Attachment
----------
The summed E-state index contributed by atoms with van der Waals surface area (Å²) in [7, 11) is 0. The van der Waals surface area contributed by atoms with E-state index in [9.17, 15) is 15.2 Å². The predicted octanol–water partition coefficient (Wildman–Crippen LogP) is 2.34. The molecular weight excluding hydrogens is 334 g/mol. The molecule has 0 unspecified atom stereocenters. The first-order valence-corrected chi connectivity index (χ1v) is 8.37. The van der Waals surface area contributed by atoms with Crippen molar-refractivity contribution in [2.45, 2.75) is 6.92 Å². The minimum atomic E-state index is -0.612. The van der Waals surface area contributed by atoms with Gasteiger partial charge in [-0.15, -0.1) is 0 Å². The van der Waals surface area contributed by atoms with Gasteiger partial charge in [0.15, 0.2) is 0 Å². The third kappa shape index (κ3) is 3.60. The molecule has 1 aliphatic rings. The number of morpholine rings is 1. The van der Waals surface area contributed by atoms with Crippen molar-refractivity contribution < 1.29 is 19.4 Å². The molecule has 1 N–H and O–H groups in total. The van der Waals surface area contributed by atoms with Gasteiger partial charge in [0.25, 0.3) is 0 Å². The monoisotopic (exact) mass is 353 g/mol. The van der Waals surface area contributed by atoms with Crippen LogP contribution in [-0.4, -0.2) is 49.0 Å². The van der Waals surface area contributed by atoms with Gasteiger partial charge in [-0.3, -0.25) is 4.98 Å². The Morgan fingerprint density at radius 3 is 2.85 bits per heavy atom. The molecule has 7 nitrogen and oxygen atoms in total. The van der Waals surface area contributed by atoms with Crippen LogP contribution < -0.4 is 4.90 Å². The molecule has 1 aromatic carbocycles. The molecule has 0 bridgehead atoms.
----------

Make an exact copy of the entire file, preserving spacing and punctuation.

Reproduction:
The summed E-state index contributed by atoms with van der Waals surface area (Å²) in [7, 11) is 0. The van der Waals surface area contributed by atoms with E-state index in [9.17, 15) is 15.2 Å². The predicted octanol–water partition coefficient (Wildman–Crippen LogP) is 2.34. The molecular weight excluding hydrogens is 334 g/mol. The molecule has 0 unspecified atom stereocenters. The first-order valence-corrected chi connectivity index (χ1v) is 8.37. The van der Waals surface area contributed by atoms with Crippen molar-refractivity contribution in [2.45, 2.75) is 6.92 Å². The minimum atomic E-state index is -0.612. The van der Waals surface area contributed by atoms with Gasteiger partial charge in [-0.15, -0.1) is 0 Å². The van der Waals surface area contributed by atoms with Gasteiger partial charge in [0.15, 0.2) is 0 Å². The third kappa shape index (κ3) is 3.60. The molecule has 1 aliphatic rings. The number of morpholine rings is 1. The van der Waals surface area contributed by atoms with Crippen molar-refractivity contribution < 1.29 is 19.4 Å². The molecule has 1 N–H and O–H groups in total. The van der Waals surface area contributed by atoms with Gasteiger partial charge in [0.25, 0.3) is 0 Å². The monoisotopic (exact) mass is 353 g/mol. The van der Waals surface area contributed by atoms with Crippen LogP contribution in [-0.4, -0.2) is 49.0 Å². The van der Waals surface area contributed by atoms with Gasteiger partial charge in [-0.3, -0.25) is 4.98 Å². The Morgan fingerprint density at radius 3 is 2.85 bits per heavy atom. The molecule has 7 nitrogen and oxygen atoms in total. The van der Waals surface area contributed by atoms with Crippen LogP contribution < -0.4 is 4.90 Å². The molecule has 1 aromatic carbocycles. The molecule has 0 bridgehead atoms.